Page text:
Wax on Apples


A bunch of apples

By: Markus Merrill, Reporter

Do you know what is on your fruits? What could possibly be dangerous to your body? There is a natural wax on apples, which makes apples appear to have a white coating. The natural wax protects itself from fungi, shelf life, bruises, and more! Removing this coating reduces the apples lifespan, or shelf life in the market. After the fruits are picked, they need to be washed to remove pesticides, bacteria, and other harmful things that could affect the apple itself.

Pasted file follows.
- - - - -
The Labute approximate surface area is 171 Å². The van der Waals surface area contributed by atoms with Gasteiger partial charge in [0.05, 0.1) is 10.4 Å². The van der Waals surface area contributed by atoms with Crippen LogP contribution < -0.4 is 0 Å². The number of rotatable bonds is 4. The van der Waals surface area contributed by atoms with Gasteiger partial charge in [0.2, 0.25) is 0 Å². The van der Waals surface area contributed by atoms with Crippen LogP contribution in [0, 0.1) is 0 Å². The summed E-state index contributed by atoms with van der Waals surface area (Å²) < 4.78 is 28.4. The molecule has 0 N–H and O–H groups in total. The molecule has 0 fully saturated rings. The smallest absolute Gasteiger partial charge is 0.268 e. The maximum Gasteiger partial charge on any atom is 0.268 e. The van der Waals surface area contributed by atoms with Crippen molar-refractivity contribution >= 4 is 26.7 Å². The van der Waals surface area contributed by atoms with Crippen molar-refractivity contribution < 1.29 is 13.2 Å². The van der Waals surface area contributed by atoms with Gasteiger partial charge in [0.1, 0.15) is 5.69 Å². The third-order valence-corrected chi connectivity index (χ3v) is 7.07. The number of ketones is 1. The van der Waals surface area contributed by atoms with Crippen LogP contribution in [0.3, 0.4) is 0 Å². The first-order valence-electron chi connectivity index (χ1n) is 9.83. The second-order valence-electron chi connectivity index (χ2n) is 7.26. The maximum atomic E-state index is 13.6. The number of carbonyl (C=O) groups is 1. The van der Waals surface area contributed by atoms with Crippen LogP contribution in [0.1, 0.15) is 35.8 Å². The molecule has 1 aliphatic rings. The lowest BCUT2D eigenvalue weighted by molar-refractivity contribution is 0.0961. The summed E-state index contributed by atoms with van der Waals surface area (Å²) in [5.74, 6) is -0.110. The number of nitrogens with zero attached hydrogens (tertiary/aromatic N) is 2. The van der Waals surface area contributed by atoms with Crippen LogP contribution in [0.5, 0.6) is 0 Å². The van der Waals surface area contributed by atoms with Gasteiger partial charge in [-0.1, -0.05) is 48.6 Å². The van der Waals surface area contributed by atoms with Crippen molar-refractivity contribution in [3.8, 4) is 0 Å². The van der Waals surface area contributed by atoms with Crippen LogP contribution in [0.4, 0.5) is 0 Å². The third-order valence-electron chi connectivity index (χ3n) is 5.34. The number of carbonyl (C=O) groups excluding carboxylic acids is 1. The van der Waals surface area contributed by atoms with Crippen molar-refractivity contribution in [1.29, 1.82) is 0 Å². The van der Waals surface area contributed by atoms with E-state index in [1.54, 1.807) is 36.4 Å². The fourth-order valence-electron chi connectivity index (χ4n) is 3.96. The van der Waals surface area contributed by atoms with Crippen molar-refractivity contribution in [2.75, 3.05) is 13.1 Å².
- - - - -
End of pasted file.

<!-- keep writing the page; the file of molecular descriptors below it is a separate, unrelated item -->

After the fruits are washed, the farmers then adds an artificial wax that is sprayed on the apples which serves many purposes. The wax protects the apple from bruising, fungi, bacteria, increase shelf life, prevents moisture loss, and includes a shiny appearance on the apples. The only that concern is that a chemical called, “Morpholine” which is used to keep the apples in an even consistency. Morpholine is fine alone, but when in contact with nitrates in your body, it produces chemicals called, “carcinogen” which promotes cancer. You can get nitrates in your body by eating some processed meat like bacon or jerky, or eating many greens. FDA, Canada, and other countries approves of morpholine on apples because the amount of morpholine is too low to prove a risk, but EU does not.